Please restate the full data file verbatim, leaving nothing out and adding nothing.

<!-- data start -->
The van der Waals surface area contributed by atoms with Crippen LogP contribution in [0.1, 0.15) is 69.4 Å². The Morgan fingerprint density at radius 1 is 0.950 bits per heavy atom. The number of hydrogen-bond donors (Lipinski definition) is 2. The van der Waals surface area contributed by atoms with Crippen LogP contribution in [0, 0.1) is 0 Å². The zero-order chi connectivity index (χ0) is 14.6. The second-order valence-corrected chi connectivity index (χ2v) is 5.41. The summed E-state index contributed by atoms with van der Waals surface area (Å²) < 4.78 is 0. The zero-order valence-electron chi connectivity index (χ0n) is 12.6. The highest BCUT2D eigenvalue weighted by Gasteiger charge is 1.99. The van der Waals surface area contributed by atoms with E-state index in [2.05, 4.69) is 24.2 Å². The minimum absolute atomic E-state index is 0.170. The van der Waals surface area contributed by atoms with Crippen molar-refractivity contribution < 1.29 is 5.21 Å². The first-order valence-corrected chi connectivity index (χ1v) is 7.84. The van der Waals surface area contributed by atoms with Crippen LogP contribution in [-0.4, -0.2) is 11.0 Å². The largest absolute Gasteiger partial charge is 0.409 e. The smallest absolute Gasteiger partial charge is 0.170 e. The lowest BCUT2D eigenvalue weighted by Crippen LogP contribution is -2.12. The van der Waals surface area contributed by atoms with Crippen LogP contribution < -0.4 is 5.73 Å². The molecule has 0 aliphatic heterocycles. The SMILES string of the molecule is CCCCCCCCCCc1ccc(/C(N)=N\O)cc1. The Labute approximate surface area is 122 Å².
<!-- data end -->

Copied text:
The van der Waals surface area contributed by atoms with Crippen LogP contribution in [0.1, 0.15) is 69.4 Å². The Morgan fingerprint density at radius 1 is 0.950 bits per heavy atom. The number of hydrogen-bond donors (Lipinski definition) is 2. The van der Waals surface area contributed by atoms with Crippen LogP contribution in [0, 0.1) is 0 Å². The zero-order chi connectivity index (χ0) is 14.6. The second-order valence-corrected chi connectivity index (χ2v) is 5.41. The summed E-state index contributed by atoms with van der Waals surface area (Å²) < 4.78 is 0. The zero-order valence-electron chi connectivity index (χ0n) is 12.6. The highest BCUT2D eigenvalue weighted by Gasteiger charge is 1.99. The van der Waals surface area contributed by atoms with E-state index in [2.05, 4.69) is 24.2 Å². The minimum absolute atomic E-state index is 0.170. The van der Waals surface area contributed by atoms with Crippen molar-refractivity contribution < 1.29 is 5.21 Å². The first-order valence-corrected chi connectivity index (χ1v) is 7.84. The van der Waals surface area contributed by atoms with Crippen LogP contribution in [-0.4, -0.2) is 11.0 Å². The largest absolute Gasteiger partial charge is 0.409 e. The smallest absolute Gasteiger partial charge is 0.170 e. The lowest BCUT2D eigenvalue weighted by Crippen LogP contribution is -2.12. The van der Waals surface area contributed by atoms with Crippen LogP contribution < -0.4 is 5.73 Å². The molecule has 0 aliphatic heterocycles. The SMILES string of the molecule is CCCCCCCCCCc1ccc(/C(N)=N\O)cc1. The Labute approximate surface area is 122 Å².